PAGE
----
Lynchburg water project put on hold

Mayor: ‘To borrow that much money didn’t make sense’

By Jeff Gilliland - [email protected]



A more than $4 million water project was put on hold, a salary schedule was put in place for the new police chief, and there was discussion about buying a new police cruiser at Thursday’s Lynchburg Village Council meeting.

Other business included the resignation of a council member, hiring a part-time street maintenance employee and changing the day of the monthly council meetings.

New mayor Terry Burden said council decided to put the water project on hold until he could explore alternative funding options. He said the project originally called for the village to borrow approximately $3.5 million plus use $800,000 in grant funds. But Burden said he is not sure if the grant funding had been secured.

He said Jeremy Shaffer, a former Lynchburg mayor and Highland County commissioner, is going to work with state officials to see if more grant funding is available, and that the project might be broken down into phases.

“To borrow that much money just didn’t make sense to me,” Burden said. “The lines are very bad, rusted out, and about 100 years old. When there’s a water main break and we dig down, then have to dig back a good way to find a good section to hook on to. We’ve been patching for several years.

“We’re just trying to find other ways (to fund the project). We’ve have our work cut out for us, but we’re ‘gonna do it.”

New police chief Richard Warner, a Lynchburg native and former Highland County sheriff, will be paid $40,000 annually with a six-month trial period.

Burden said Warner took office on Jan. 5 immediately after he was hired by council during a special meeting. The mayor said community members haven’t noticed Warner on the street because the village had to order new uniforms that are expected to be in Monday.

He said another issue is that while the village has three to four police cruisers, none of them are dependable. He said the best one is a gray Dodge Charger with 150,000 miles on it. But the mayor said it has electrical problems and is currently in a repair shop. He said there’s an old blue cruiser, but it pulls to the right bad and looks like “a clown car.” There’s also a four-by-four Ford Explorer, but it misses bad.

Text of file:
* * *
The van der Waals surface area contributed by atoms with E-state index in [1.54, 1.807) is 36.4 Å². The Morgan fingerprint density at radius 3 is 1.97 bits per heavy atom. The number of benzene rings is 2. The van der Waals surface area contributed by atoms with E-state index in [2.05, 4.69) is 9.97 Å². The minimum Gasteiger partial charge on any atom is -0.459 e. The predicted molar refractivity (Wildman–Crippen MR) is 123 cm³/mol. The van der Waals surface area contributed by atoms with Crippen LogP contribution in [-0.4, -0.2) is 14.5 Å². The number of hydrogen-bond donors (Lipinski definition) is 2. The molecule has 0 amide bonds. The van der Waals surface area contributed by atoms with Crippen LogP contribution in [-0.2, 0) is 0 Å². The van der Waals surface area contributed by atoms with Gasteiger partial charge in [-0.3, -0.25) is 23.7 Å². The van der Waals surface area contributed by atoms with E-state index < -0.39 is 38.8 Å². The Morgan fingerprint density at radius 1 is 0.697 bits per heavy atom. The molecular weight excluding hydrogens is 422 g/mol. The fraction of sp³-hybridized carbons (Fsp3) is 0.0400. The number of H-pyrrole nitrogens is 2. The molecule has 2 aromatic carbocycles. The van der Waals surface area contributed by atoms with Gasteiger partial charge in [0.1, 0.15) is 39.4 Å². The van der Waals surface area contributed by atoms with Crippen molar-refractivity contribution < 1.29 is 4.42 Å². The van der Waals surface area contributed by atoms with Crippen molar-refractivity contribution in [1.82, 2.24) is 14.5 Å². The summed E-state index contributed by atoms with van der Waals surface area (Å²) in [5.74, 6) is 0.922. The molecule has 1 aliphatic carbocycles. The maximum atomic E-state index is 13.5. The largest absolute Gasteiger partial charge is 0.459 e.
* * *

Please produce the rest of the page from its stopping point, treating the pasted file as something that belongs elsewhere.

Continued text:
The tentative plan, Burden said, it to lease a new, fully-equipped Dodge Charger for four years for $28,000, then sell three of the old vehicles, hopefully for around $10,000 total that would be applied to the purchase of the new vehicle. He said the new cruiser could be purchased for $1 at the end of the lease.

The Explorer might be kept for a backup vehicle, Burden said.

“We’re trying not put any more money into those old vehicles,” the mayor said.

Council member Rob Berger resigned effective Friday. Burden said Berger recently purchased a new property and is moving to a farm in the Hamersville area.

Council also voted to move its regular monthly meeting date to 6:30 p.m. the first Thursday of each month at the village offices. That move was made to accommodate new fiscal officer Karen Gibson, who is also the fiscal for New Vienna and Clark Township in Clinton County and already has evening meetings on the third Thursday of the month when council formerly met.

Council also voted to hire Ron Tedrick as a part-time street maintenance worker at a rate of $11 per hour with no benefits. Burden said Tedrick will work on an as needed basis doing whatever needs to be done.

The village advertised for the position before Burden took office, but the new mayor said former mayor Gary Jones decided not to hire anyone since a new mayor was getting ready to take office.

“Ron has lived here all his life and he’s a top-notch guy,” Burden said. “He’s more than capable and will be really good with the public.”

Reach Jeff Gilliland at 937-402-2522 or on Twitter @13gillilandj.

Mayor: ‘To borrow that much money didn’t make sense’

By Jeff Gilliland

[email protected]